New India Investment TrustNII9,5471
Utilco Emerging MarketsUEM4,4940
Fidelity China Special Situations FCSS9,4611
Japan (1%)
Vanguard FTSE Japan UCITS ETFVJPN10,3771
Pacific Ex Japan (1%)
Vanguard FTSE Developed Asia Pacific Ex Japan UCITS ETFVAPX8,5011

Source: Investors Chronicle


TOM ASKS: Should we move more into safer assets or with 5 per cent cash and 7 per cent bonds is the buffer ok?

Lee Robertson, a chartered wealth manager and CEO of Investment Quorum says:

Your portfolio has a good spread of core and satellite positions through a mixture of open ended investment companies (Oeics), passive funds and investment trusts. However, we suggest the portfolio becomes more reflective towards a growth and income strategy so that you and your wife can retire if so desired.

Looking at the question of cash and bonds, clearly, this current economic cycle has seen both yields and deposit rates fall to historical lows and therefore neither asset classes are desirable or attractive at the moment, and certainly not against equities. However, once normalisation occurs in the bond markets and interest rates rise then this should create a better investment opportunity. We are particularly worried that the former safe haven of sovereign bonds is anything but.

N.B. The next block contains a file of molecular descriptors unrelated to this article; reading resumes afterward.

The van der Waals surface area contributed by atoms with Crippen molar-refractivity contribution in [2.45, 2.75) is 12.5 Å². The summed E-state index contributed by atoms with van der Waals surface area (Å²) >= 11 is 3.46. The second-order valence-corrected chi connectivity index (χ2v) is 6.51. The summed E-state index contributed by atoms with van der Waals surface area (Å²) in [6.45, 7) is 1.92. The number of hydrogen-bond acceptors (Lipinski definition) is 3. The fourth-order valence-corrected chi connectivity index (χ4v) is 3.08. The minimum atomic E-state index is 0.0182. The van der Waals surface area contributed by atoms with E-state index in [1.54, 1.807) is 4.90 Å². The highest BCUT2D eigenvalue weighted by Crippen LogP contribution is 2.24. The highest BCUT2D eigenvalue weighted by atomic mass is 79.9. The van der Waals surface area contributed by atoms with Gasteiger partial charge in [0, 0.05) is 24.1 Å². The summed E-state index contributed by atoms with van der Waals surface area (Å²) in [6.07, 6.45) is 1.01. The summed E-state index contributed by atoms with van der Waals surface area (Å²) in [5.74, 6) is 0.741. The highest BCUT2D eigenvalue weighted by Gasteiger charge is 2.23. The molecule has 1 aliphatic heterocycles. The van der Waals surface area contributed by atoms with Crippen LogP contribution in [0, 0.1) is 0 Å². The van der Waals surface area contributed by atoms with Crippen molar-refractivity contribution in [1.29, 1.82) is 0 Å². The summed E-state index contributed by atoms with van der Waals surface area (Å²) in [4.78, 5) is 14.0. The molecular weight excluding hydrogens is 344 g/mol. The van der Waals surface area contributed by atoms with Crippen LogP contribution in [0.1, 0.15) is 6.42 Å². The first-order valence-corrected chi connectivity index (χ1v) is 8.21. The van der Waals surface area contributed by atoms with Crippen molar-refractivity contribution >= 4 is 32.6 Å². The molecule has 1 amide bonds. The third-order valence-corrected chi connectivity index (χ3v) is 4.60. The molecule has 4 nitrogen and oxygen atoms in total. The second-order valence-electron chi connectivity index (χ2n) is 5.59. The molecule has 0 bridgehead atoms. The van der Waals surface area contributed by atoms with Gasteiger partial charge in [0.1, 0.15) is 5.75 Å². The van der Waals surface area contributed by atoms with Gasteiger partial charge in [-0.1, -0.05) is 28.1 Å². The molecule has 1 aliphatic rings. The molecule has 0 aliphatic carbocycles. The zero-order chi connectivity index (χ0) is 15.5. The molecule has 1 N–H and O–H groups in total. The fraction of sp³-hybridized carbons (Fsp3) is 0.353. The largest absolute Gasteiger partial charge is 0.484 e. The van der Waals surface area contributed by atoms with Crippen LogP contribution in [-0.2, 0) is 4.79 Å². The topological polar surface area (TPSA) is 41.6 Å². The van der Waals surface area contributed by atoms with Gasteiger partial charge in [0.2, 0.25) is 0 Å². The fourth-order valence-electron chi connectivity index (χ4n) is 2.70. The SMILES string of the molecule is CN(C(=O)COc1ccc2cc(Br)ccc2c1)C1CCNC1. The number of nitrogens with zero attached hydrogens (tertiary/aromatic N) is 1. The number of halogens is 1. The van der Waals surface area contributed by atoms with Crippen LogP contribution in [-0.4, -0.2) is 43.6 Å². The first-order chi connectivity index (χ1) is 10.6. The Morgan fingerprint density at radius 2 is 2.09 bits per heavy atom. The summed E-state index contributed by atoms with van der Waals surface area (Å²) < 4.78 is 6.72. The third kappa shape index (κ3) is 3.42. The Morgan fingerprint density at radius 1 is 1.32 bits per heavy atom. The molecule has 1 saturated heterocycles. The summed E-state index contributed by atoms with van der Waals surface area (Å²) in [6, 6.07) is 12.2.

Paul Taylor, a chartered financial planner and CEO of McCarthy Taylor says:

Your portfolio is structured to go for growth. Investors should be clear about the objectives set for portfolios as the strategy needed to sustain growth is different to one seeking sustainable income. In our growth strategy we look to provide a total return from a mixture of equities and traditional income bearing assets, with diversification from property, infrastructure and commodities. The table below shows where your portfolio is placed compared against ours:

Asset class

Growth strategy %

Tom's portfolio %

High Yield45

Source: McCarthy Taylor, using FE Analytics


The portfolio has a value of just under £980k and sustaining an income of over £30k per year (3 per cent) looks achievable. We suggest reducing risk, taking gains on equities, by 10 per cent, perhaps selling St James's Place holdings; adding property, increasing infrastructure and holding cash to buy bonds and gilts, as yields start to rise, perhaps when 10-year-gilt yields approach the new 'norm' of 3 per cent also matching your income need.


Mick Gilligan, head of fund research, Killik & Co says: